Black critiques matter

Criticism of the slave trade from 200 years ago speaks to us today—and not just about race.

Because of Hollywood, Rudyard Kipling is best remembered for his collection of short stories The Jungle Book. When we think of Kipling, if we consider him at all, we usually draw to mind cute or harrowing adventures of children and animals.

For Anglo-American history, however, Kipling is better recalled as the author of “The White Man’s Burden,” a poignant poem from the late 1890s. Addressed to white Americans at the birth of their overseas empire during the Spanish-American War of 1898, this poem offers perspective from British experiences. “Take up the White Man’s burden,” the poem begins, “Send forth the best ye breed— / Go, bind your sons to exile / To serve your captives’ need.” The poem then describes colonized peoples as “half devil and half child.” For Americans like Theodore Roosevelt, the poem inspired imperialism, which it appeared to wrap in sacrificial effort.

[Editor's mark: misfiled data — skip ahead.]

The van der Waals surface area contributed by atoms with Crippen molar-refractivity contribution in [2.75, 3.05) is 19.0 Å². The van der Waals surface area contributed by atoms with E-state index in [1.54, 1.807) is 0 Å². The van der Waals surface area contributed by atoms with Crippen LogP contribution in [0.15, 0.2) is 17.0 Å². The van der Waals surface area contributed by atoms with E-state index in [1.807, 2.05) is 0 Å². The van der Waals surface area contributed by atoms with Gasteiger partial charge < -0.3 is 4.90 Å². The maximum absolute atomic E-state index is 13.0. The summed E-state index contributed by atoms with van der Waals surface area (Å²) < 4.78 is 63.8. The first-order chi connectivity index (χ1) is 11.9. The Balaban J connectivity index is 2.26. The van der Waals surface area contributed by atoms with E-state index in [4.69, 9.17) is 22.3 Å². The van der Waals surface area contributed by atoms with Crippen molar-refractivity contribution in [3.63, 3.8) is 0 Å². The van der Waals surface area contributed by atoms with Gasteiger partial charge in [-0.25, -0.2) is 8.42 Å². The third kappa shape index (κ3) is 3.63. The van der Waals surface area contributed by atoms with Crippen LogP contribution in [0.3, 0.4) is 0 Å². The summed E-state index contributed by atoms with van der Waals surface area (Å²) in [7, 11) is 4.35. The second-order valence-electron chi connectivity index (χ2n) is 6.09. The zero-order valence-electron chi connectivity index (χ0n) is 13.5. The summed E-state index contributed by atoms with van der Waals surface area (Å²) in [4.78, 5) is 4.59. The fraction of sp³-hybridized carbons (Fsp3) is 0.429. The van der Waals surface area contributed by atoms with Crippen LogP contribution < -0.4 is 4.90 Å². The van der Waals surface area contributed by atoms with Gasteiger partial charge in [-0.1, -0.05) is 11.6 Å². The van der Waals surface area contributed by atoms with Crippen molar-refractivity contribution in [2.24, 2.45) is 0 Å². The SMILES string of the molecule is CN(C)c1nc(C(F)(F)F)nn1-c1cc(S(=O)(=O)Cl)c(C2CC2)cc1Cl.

What Roosevelt and many others missed was Kipling’s warning. Empire meant responsibility and work, but it also meant judgment. “By all ye will or whisper,” Kipling counseled, “By all ye leave or do, / The silent sullen peoples / Shall weigh your God and you.”